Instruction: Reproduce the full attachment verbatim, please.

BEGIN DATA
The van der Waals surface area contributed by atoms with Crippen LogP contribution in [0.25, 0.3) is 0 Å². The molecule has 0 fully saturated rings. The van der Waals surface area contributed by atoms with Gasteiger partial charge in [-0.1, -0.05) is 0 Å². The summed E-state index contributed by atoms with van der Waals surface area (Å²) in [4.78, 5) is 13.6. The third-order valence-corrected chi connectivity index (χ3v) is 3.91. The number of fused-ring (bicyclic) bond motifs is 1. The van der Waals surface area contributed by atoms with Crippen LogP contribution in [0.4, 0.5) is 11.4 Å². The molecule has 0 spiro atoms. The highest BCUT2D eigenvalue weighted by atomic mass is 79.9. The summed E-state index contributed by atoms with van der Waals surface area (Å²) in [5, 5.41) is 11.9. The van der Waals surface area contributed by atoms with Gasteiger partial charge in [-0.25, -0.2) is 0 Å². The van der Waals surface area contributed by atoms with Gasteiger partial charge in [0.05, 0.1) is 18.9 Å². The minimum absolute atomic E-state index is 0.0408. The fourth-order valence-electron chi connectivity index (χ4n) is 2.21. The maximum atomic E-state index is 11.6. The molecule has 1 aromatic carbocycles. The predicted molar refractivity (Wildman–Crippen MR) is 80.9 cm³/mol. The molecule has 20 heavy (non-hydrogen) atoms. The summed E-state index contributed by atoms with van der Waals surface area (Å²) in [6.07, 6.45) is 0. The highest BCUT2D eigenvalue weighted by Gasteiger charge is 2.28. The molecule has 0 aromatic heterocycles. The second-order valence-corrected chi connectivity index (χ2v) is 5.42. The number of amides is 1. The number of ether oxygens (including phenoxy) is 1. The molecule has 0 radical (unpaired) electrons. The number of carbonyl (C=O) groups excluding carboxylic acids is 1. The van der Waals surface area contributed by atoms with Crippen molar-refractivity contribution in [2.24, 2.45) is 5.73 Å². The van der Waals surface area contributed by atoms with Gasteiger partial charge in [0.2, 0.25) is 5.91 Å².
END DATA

The van der Waals surface area contributed by atoms with Crippen LogP contribution in [0.25, 0.3) is 0 Å². The molecule has 0 fully saturated rings. The van der Waals surface area contributed by atoms with Gasteiger partial charge in [-0.1, -0.05) is 0 Å². The summed E-state index contributed by atoms with van der Waals surface area (Å²) in [4.78, 5) is 13.6. The third-order valence-corrected chi connectivity index (χ3v) is 3.91. The number of fused-ring (bicyclic) bond motifs is 1. The van der Waals surface area contributed by atoms with Crippen LogP contribution in [0.4, 0.5) is 11.4 Å². The molecule has 0 spiro atoms. The highest BCUT2D eigenvalue weighted by atomic mass is 79.9. The summed E-state index contributed by atoms with van der Waals surface area (Å²) in [5, 5.41) is 11.9. The van der Waals surface area contributed by atoms with Gasteiger partial charge in [-0.25, -0.2) is 0 Å². The van der Waals surface area contributed by atoms with Gasteiger partial charge in [0.05, 0.1) is 18.9 Å². The minimum absolute atomic E-state index is 0.0408. The fourth-order valence-electron chi connectivity index (χ4n) is 2.21. The maximum atomic E-state index is 11.6. The molecule has 1 aromatic carbocycles. The predicted molar refractivity (Wildman–Crippen MR) is 80.9 cm³/mol. The molecule has 20 heavy (non-hydrogen) atoms. The summed E-state index contributed by atoms with van der Waals surface area (Å²) in [6.07, 6.45) is 0. The highest BCUT2D eigenvalue weighted by Gasteiger charge is 2.28. The molecule has 0 aromatic heterocycles. The second-order valence-corrected chi connectivity index (χ2v) is 5.42. The number of amides is 1. The number of ether oxygens (including phenoxy) is 1. The molecule has 0 radical (unpaired) electrons. The number of carbonyl (C=O) groups excluding carboxylic acids is 1. The van der Waals surface area contributed by atoms with Crippen molar-refractivity contribution in [2.24, 2.45) is 5.73 Å². The van der Waals surface area contributed by atoms with Gasteiger partial charge in [0.2, 0.25) is 5.91 Å².